October 23, 2020 posted by Jim Korkis

The Spooky Story of “The Skeleton Dance”

Suspended Animation #290

Almost every Halloween, the Walt Disney Company seems to showcase one of its earliest black-and-white cartoons, The Skeleton Dance (1929), the very first Silly Symphony.

While not specifically stated to be Halloween, merely a supernatural frolic during the midnight hour, this five-and-a-half minute innovative short cartoon certainly encapsulates the imagery and spirit of the spooky holiday.

While working with Walt Disney on the scores for the first Mickey Mouse cartoons, Carl Stalling, who was basically the Disney Studios’ first music director, had an idea that he suggested to Walt in late 1928 for a new series of cartoons with the drawings made to fit pre-recorded music.

Walt agreed to do a second series of cartoons because it would allow him to do some experimentation, not be restricted by the formula of the Mickey cartoons and generate an additional stream of revenue.

As Stalling told reseachers Michael Barrier, Milton Gray and Bill Spicer during a June 1969 interview: “He thought I meant illustrated songs, but I didn’t have that in mind at all.

“The Skeleton Dance goes way back to my kid days. When I was eight or ten years old, I saw an ad in The American Boy magazine of a dancing skeleton, and I got my dad to give me a quarter so I could send for it. It turned out to be a pasteboard cut-out of a loose-jointed skeleton, slung over a six-foot cord under the arm pits. It would ‘dance’ when kids pulled and jerked at each end of the string.”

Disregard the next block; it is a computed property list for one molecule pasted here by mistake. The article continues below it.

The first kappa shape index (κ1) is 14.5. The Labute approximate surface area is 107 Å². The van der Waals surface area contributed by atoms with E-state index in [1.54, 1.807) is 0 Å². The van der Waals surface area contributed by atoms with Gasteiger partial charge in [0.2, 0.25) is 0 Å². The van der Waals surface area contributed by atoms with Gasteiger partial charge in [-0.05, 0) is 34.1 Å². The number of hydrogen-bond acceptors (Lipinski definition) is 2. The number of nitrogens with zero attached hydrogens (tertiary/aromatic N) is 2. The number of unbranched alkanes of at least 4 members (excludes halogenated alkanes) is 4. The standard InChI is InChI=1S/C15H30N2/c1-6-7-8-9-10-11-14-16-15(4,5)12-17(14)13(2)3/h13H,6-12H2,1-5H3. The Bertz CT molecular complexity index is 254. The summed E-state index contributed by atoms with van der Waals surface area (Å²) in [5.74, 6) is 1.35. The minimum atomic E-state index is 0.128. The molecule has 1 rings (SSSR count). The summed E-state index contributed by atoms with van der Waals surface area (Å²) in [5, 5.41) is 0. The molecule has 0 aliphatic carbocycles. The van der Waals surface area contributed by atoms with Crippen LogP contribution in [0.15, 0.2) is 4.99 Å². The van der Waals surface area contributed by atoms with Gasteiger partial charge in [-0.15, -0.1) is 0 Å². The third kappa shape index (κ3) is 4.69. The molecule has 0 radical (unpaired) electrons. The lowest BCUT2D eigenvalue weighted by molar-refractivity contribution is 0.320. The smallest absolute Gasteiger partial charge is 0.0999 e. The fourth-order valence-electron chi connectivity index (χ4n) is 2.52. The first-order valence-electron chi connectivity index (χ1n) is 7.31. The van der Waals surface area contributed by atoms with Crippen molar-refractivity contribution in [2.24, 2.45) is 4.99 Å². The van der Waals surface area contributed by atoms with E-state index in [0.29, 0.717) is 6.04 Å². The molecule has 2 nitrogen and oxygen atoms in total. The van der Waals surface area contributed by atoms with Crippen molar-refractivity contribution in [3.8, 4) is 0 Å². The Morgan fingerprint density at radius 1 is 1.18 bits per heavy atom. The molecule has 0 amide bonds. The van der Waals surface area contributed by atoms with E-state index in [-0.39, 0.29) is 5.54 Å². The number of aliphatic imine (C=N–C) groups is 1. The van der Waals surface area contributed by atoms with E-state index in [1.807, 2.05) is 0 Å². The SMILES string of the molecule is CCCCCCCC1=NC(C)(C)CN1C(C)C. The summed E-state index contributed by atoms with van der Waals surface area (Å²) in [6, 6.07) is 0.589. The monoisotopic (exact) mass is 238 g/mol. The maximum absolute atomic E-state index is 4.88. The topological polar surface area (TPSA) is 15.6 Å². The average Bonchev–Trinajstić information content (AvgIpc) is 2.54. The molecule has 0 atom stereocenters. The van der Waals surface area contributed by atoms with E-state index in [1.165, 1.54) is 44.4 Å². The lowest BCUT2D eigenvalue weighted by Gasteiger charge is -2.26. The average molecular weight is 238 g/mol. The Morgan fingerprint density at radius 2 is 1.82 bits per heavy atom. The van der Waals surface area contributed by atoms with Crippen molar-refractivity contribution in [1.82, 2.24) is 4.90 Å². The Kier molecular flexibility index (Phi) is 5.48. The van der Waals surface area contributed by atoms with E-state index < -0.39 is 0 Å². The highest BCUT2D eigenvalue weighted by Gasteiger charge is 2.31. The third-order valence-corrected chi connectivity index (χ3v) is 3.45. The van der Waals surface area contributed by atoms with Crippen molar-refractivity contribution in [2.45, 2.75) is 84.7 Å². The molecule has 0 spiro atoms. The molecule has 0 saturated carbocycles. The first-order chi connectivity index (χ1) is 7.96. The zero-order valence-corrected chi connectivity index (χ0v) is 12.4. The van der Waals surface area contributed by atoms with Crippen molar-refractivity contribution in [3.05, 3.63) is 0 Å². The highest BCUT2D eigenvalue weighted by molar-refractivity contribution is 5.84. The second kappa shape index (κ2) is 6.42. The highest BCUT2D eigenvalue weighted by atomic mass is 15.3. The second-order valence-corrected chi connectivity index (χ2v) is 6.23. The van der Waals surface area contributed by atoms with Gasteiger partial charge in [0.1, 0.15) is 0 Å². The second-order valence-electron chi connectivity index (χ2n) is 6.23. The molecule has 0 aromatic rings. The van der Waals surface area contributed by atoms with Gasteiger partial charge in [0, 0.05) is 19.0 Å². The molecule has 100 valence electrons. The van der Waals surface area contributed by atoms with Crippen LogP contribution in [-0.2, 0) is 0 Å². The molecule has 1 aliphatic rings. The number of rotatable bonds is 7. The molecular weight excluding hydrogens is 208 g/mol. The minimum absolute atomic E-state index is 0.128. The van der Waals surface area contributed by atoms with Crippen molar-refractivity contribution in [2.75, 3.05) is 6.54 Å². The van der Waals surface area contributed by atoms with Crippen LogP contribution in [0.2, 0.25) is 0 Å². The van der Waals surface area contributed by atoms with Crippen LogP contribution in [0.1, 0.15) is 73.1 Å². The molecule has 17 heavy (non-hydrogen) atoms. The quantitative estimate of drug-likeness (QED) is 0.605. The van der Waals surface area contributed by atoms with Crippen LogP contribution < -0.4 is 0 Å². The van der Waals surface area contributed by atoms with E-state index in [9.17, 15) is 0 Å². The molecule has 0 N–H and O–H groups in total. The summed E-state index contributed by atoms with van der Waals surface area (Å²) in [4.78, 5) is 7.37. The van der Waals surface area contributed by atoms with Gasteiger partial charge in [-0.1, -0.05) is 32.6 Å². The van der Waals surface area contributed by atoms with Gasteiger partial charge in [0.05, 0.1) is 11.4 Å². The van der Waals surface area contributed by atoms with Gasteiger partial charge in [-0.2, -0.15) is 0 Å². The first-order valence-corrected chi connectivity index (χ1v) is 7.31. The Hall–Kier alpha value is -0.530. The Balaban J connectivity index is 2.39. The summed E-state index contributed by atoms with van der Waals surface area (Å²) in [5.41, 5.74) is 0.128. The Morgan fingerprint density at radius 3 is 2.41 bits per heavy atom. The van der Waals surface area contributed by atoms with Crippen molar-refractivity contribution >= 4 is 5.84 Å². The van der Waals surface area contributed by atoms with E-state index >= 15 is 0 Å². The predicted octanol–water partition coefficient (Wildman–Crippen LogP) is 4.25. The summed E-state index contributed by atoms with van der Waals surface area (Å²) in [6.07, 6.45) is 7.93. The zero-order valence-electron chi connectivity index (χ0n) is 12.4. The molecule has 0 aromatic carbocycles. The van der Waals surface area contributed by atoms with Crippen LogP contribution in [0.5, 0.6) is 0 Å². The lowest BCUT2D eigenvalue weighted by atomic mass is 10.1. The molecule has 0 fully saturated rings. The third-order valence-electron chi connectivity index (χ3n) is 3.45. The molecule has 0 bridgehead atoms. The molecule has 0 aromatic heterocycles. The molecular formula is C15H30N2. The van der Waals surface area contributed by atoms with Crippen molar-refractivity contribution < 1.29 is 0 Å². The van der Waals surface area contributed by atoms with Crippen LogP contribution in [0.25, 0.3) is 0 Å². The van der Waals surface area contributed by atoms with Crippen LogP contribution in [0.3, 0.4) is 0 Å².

“Ever since I was a kid, I had wanted to see real skeletons dancing and had always enjoyed seeing skelton dancing acts in vaudeville.”

Stalling used a bit of Edvard Grieg’s March of the Dwarfs (1893) but primarily composed an original fox-trot piece so it seemed lively and a little jazzy in keeping with the times.

Iwerks went to the local library for inspiration. He found pictures drawn by the English cartoonist Rowlandson of skeletons dancing. In other books, he found photographs of skeleton dances depicted upon the walls of Etruscan tombs.

Animation under Ub Iwerks began in January 1929 with it taking almost six weeks to finish. The soundtrack was recorded at Pat Powers’ Cinephone studio in New York in February 1929 along with the fifth Mickey Mouse short cartoon The Opry House. According to Roy O. Disney’s records, the total cost for the film was $5,485.40.

The Skeleton Dance was completed in March 1929 and a preview was held on March 20 that didn’t go quite as well as Walt had hoped.

As Walt’s daughter Diane Disney Miller recalled, “Father wasn’t easily discouraged. He took The Skeleton Dance to a friend who ran the United Artists Theater in Los Angeles and asked him to look at it. ‘We’re looking at some other things this morning,’ the man said, ‘and I’ll have my assistant look at it. You go with him’.

“Father sat beside the assistant while the film was run. It was just before the first morning show; a few customers had drifted in and it was obvious they liked The Skeleton Dance but the assistant didn’t listen to them. ‘Can’t recommend it,’ he said. ‘Too gruesome’.

“Father got a hold of another friend and asked him if he could put him in touch with Fred Miller who managed the Carthay Circle, one of the biggest and most important theaters in town. Father’s friend sent him to a salesman on Film Row. ‘Maybe he can get him to look at your skeleton film’.

“Father found the salesman in a pool hall shooting a little Kelly (a game played on a standard pool table with sixteen pool balls where each player draws one of fifteen numbered markers called peas or pills at random from a shake bottle which assigns to them the correspondingly numbered pool ball, kept secret from their opponents, but which they must pocket in order to win the game). ‘Leave your picture here, Disney,’ the Kelly player said. ‘I’ll look at it. If I like it, I’ll get in touch with you’.